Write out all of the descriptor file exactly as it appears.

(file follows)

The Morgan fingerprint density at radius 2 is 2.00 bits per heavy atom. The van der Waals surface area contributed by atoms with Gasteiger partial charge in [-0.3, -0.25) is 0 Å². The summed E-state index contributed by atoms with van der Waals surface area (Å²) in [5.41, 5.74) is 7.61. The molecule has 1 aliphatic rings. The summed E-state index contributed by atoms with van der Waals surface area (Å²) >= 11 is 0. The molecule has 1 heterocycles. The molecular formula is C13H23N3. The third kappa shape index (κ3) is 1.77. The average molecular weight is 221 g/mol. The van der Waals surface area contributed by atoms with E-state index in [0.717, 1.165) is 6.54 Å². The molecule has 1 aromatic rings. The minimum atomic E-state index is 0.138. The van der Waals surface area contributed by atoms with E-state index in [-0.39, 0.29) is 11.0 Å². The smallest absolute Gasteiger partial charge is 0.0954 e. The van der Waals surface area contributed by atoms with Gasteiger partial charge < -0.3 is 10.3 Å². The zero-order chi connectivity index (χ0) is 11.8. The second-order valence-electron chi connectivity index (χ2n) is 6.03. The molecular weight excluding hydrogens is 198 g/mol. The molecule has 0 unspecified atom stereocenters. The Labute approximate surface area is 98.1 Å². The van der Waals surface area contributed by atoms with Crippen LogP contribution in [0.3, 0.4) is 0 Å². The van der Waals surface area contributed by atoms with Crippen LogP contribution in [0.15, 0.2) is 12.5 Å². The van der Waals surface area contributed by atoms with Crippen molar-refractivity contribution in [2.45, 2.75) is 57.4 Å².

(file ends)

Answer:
The Morgan fingerprint density at radius 2 is 2.00 bits per heavy atom. The van der Waals surface area contributed by atoms with Gasteiger partial charge in [-0.3, -0.25) is 0 Å². The summed E-state index contributed by atoms with van der Waals surface area (Å²) in [5.41, 5.74) is 7.61. The molecule has 1 aliphatic rings. The summed E-state index contributed by atoms with van der Waals surface area (Å²) >= 11 is 0. The molecule has 1 heterocycles. The molecular formula is C13H23N3. The third kappa shape index (κ3) is 1.77. The average molecular weight is 221 g/mol. The van der Waals surface area contributed by atoms with E-state index in [0.717, 1.165) is 6.54 Å². The molecule has 1 aromatic rings. The minimum atomic E-state index is 0.138. The van der Waals surface area contributed by atoms with E-state index in [-0.39, 0.29) is 11.0 Å². The smallest absolute Gasteiger partial charge is 0.0954 e. The van der Waals surface area contributed by atoms with Gasteiger partial charge < -0.3 is 10.3 Å². The zero-order chi connectivity index (χ0) is 11.8. The second-order valence-electron chi connectivity index (χ2n) is 6.03. The molecular weight excluding hydrogens is 198 g/mol. The molecule has 0 unspecified atom stereocenters. The Labute approximate surface area is 98.1 Å². The van der Waals surface area contributed by atoms with Crippen LogP contribution in [0.3, 0.4) is 0 Å². The van der Waals surface area contributed by atoms with Crippen LogP contribution in [0.15, 0.2) is 12.5 Å². The van der Waals surface area contributed by atoms with Crippen molar-refractivity contribution in [2.45, 2.75) is 57.4 Å².